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Tips for Managing Postpartum Depression from a Baltimore Therapist

What a Baltimore Therapist Wants You to Know to Properly Manage Postpartum Depression

They say that being a parent is one of the hardest jobs you’ll ever have. At Psych Associates of Maryland, we have to agree — not just because those tiny rascals are sure to give you a run for your money for at least 18 years, but because parenting is tied to a high amount of stress that can take a serious toll on your mental health.

Among a number of mental health issues faced by parents is postpartum depression: a mental health condition that affects women after childbirth. As the leading Baltimore therapist, we want to help everyone understand and work through their biggest life challenges, which is why we’re here to break down tips for managing postpartum depression.

What is Postpartum Depression (PPD)?

A Baltimore Therapist Breaks Down the Common Mood Disorder

woman baby ppd

We’ve all heard of postpartum depression and are likely familiar with it in terms of ‘the baby blues’ that women face after having a baby. However, according to a Baltimore therapist, postpartum depression is a serious mood disorder that occurs in women after childbirth when a woman experiences extreme sadness, anxiety, and emotional exhaustion that makes it difficult to carry out daily activities for herself and her family.

Postpartum depression is much more serious than ‘the baby blues,’ which affects up to 80% of new mothers. Baby blues typically last a week or two and go away on their own. Postpartum depression, however, involves these feelings beginning a week to a month after childbirth and carrying on for a longer period of time. 

People often associate women with postpartum depression with being a bad mom or doing bad parenting, but much like clinical depression, postpartum depression is caused by a variety of factors that are unrelated to a woman’s ability to parent a child.

Women of all ages, races, ethnicities, and economic statuses struggle with postpartum depression suffer from postpartum depression, and just because a woman suffered from postpartum depression with one child doesn’t mean she’ll face it with others.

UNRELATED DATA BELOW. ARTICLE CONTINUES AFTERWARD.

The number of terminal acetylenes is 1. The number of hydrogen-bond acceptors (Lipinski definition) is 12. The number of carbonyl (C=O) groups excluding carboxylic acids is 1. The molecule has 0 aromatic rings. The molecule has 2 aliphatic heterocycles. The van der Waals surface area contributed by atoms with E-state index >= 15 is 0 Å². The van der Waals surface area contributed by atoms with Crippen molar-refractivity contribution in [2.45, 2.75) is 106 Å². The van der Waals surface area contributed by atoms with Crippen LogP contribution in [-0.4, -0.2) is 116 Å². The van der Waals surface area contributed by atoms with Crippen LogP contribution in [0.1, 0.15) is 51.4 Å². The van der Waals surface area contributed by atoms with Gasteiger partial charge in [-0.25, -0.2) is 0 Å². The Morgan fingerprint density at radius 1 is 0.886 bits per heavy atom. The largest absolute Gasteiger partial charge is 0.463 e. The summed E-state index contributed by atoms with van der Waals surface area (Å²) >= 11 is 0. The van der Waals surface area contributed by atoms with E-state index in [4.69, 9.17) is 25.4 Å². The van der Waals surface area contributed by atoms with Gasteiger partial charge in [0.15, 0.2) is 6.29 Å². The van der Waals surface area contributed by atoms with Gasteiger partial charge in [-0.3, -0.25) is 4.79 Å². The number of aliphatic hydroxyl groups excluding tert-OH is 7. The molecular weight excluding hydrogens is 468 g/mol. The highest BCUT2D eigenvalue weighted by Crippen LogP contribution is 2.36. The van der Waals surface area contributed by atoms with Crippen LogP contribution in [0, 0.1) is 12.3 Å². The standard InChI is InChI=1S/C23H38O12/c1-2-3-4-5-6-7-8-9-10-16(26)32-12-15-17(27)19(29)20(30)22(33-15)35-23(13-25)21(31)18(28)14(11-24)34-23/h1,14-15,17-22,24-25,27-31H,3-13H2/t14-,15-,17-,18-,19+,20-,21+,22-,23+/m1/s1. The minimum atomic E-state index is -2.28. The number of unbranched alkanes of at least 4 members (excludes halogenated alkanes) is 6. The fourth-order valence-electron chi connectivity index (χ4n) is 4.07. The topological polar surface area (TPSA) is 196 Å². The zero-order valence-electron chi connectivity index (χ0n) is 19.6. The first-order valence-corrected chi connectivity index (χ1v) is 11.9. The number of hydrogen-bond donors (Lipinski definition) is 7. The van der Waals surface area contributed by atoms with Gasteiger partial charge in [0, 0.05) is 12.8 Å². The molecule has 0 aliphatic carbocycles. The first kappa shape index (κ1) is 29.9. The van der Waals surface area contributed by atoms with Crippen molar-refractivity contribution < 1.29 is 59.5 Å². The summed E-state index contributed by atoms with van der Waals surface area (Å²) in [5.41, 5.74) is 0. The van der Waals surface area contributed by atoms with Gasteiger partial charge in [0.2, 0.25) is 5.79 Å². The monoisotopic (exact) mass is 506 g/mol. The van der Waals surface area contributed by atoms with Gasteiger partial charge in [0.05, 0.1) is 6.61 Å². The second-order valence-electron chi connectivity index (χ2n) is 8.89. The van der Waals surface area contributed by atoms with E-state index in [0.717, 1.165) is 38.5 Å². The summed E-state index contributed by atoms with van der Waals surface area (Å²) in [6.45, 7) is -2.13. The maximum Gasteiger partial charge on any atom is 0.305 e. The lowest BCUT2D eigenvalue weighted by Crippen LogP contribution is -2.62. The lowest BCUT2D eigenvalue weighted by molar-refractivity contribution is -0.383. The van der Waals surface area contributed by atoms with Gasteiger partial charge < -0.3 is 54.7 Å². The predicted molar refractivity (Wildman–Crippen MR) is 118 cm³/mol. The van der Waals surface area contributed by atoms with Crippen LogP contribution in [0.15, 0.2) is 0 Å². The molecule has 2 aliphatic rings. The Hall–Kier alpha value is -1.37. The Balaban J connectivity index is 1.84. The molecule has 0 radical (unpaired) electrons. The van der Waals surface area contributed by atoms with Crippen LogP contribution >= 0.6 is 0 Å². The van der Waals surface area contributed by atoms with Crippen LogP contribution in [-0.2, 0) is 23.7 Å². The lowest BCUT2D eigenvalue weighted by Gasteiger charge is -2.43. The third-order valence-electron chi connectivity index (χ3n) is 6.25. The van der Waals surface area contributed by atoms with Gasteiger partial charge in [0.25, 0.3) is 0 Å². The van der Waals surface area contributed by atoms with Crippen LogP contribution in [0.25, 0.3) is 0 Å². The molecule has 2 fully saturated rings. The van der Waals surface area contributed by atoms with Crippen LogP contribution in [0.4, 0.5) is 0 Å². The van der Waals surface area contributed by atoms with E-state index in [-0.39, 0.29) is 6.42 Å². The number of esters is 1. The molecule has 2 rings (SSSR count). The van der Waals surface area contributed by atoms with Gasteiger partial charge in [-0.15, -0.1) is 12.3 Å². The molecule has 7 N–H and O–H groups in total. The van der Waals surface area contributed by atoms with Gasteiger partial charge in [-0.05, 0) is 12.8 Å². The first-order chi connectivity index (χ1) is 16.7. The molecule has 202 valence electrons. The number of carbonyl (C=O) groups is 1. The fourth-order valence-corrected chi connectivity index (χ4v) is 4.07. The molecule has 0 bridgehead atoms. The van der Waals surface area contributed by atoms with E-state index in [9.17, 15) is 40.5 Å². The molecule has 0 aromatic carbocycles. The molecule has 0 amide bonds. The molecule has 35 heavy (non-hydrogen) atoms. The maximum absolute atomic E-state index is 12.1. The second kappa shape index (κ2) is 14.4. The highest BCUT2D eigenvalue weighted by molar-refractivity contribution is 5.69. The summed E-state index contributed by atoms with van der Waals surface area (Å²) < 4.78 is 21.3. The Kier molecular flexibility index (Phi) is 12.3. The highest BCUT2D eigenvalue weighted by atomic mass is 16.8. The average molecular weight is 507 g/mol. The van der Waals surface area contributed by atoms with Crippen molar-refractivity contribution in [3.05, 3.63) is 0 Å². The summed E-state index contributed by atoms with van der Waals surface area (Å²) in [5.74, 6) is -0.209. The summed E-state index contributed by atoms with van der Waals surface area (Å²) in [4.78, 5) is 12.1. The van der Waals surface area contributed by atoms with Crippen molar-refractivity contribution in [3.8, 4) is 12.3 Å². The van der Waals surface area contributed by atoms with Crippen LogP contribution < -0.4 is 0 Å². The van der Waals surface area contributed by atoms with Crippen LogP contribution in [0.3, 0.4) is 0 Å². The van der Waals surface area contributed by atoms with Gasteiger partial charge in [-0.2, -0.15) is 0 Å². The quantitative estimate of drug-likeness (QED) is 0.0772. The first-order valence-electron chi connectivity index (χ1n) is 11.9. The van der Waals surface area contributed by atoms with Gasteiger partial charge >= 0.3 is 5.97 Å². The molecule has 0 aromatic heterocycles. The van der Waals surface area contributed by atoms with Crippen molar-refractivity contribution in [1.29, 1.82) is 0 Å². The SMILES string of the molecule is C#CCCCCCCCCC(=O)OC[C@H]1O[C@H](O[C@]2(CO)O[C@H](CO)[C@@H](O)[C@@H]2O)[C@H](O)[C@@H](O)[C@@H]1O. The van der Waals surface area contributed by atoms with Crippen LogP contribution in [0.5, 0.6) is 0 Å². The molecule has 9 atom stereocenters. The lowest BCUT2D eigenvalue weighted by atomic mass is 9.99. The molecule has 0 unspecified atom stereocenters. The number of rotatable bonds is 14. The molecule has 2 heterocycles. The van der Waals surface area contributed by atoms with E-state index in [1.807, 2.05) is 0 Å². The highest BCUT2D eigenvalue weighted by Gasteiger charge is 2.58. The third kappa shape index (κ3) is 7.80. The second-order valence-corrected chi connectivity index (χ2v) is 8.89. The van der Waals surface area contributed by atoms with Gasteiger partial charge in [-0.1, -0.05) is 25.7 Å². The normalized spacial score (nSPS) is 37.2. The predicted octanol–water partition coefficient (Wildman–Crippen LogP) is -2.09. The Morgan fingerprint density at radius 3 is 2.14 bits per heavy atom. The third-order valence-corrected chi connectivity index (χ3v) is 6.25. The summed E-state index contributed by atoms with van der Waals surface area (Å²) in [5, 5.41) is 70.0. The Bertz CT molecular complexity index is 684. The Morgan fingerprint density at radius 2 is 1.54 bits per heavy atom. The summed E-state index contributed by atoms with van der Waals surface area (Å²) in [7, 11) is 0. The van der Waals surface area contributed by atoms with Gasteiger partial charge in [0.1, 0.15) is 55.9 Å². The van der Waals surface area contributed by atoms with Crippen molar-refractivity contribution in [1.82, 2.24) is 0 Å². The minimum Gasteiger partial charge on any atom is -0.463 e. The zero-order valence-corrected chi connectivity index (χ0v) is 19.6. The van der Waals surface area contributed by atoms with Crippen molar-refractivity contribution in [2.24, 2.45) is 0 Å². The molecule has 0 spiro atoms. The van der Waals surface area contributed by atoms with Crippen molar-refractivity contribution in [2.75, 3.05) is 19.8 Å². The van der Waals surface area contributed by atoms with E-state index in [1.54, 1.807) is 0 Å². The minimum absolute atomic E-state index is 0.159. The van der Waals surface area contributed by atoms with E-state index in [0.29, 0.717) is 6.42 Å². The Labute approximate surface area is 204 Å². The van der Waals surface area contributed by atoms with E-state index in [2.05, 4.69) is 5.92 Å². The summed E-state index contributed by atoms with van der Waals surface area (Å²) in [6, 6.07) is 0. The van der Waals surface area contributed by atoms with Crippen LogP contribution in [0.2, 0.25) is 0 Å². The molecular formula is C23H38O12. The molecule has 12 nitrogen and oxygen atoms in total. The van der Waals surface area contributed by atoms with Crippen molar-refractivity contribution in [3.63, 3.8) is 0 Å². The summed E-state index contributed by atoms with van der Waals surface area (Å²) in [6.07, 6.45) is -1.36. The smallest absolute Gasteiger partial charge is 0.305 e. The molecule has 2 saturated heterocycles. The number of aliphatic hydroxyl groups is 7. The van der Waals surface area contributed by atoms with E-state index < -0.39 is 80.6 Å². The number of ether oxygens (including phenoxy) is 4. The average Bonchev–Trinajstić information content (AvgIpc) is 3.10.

Much like other mental health and mood disorders, women have a great risk of developing postpartum depression due to a variety of risk factors, including

  • Existing/history of symptoms of depression
  • A family member with depression or mental illness
  • A stressful life event during pregnancy or shortly after giving birth, such as job loss, death of a loved one, domestic violence, or personal illness
  • Medical complications during childbirth
  • Mixed feelings about the pregnancy, whether it was planned or unplanned
  • A lack of strong emotional support from her spouse, partner, family, or friends
  • Alcohol or other drug abuse problems

Up to 15% of new mothers experience postpartum depression, which is typically treated with antidepressants and talk therapy with a counselor. An official diagnosis from a Baltimore psychiatrist is required to know you have postpartum depression versus another mood disorder. 

Tips for Managing Postpartum Depression from a Baltimore Therapist

moms and babies smiling

Talk to a Professional

When it comes to treatment for postpartum depression, psychotherapy in the treatment of choice. This involves talking to a Baltimore therapist about your thoughts and feelings while developing coping mechanisms for stress, depression, and anxiety. In some cases,  you may be prescribed anti-depressants. While the medication does enter breast milk, it is generally considered safe to take antidepressants while breastfeeding. Your doctor will help advise as to whether or not this is a choice for you.

Make Time for Exercise

Staying active with a young child while experiencing symptoms of PPD may seem impossible, but research has shown that exercise can help alleviate symptoms of depression for women with postpartum depression. Something as simple as taking a walk with the baby stroller can help you feel better.

Eat Well

While eating healthy cannot cure your PPD, it can help give your body the nutrients necessary to feel and function its best. Planning meals ahead of time and preparing whole food snacks like cheese, apple slices, or chopped carrots can help you snack healthily even when you’re in a pinch.

Make Me-time

While it may seem difficult to set time aside for yourself, it’s an important thing to do to ensure that you’re being the best parent you can be. Handing the baby off to your spouse or a trusted caretaker while you get your hair or nails done, grab coffee with a friend, or see a movie is a  great way to unwind and recharge, allowing you to continue parenting with a clear, healthy mind.

Try Fish Oil

A study published in the Journal of Affective Disorders found that women with low levels of DHA have higher rates of PPD. If you’re looking for a good source of DHA, try flaxseed oil, fish oil supplements, or seafood.

Build a Support System

The final tip for managing PPD is to develop a strong support system of other moms and older women in your life. Having peer mothers that can give you support, tips, and interaction can help you maintain your sanity when the going gets tough.


Think it’s time to talk to a professional about your PPD? Get in touch with a Baltimore therapist at Psych Associates of Maryland today.


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